Original Article

Modern radiotherapy using image guidance for unresectable non-small cell lung cancer can improve outcomes in patients treated with chemoradiation therapy

Matthew P. Deek, Sinae Kim, Ning Yue, Rekha Baby, Inaya Ahmed, Wei Zou, John Langenfeld, Joseph Aisner, Salma K. Jabbour


Background: To investigate the impact of advances in image-guided radiotherapy (IGRT) on the outcomes of patients with non-small cell lung cancer (NSCLC) treated with chemoradiation therapy (CRT).
Methods: We retrospectively reviewed 91 patients with NSCLC treated with definitive CRT using image guidance with daily orthogonal kilovoltage (kV) imaging compared to standard weekly megavoltage (MV) portal verifications. Kaplan-Meier curves for overall survival and locoregional failure were computed and stratified by image guidance techniques. Log-rank tests were used to compare strata. Cox Proportional Hazards models were used to identify risk factors for worse mortality and locoregional control.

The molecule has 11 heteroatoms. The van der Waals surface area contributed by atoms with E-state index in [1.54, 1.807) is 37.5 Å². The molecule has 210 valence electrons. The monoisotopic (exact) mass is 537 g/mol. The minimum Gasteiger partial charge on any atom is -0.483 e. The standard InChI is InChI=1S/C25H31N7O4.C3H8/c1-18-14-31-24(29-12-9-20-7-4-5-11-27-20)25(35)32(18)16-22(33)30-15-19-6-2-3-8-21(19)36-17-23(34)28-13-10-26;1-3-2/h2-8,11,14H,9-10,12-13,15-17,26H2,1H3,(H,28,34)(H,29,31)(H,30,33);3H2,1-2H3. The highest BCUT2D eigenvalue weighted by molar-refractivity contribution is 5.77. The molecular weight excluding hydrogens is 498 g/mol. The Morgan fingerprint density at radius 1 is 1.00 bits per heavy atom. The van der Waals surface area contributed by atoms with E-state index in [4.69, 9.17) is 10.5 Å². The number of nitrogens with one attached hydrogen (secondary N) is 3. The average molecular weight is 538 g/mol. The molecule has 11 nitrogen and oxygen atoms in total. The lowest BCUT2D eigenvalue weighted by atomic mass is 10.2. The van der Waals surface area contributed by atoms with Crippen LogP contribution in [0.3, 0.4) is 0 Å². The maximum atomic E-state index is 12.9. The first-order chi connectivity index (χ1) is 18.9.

Results: Fifty-four percent (n=49) of patients received weekly MV portal imaging, while 46% (n=42) underwent IGRT using daily orthogonal kV imaging. kV IGRT was associated with longer median survival (36.4 months) compared to MV imaging (14.9 months; P=0.01). kV imaging was also marginally associated with lower risk of locoregional failure. Median time to local progression in patients imaged with kV was 21.4 months compared to 10.9 months (P=0.065) for those treated with MV portal imaging.
Conclusions: Daily kV imaging appears to be marginally associated with better survival and disease control when compared to MV imaging. Given the small study size and the numerable factors tested, these finding require additional confirmation.

Download Citation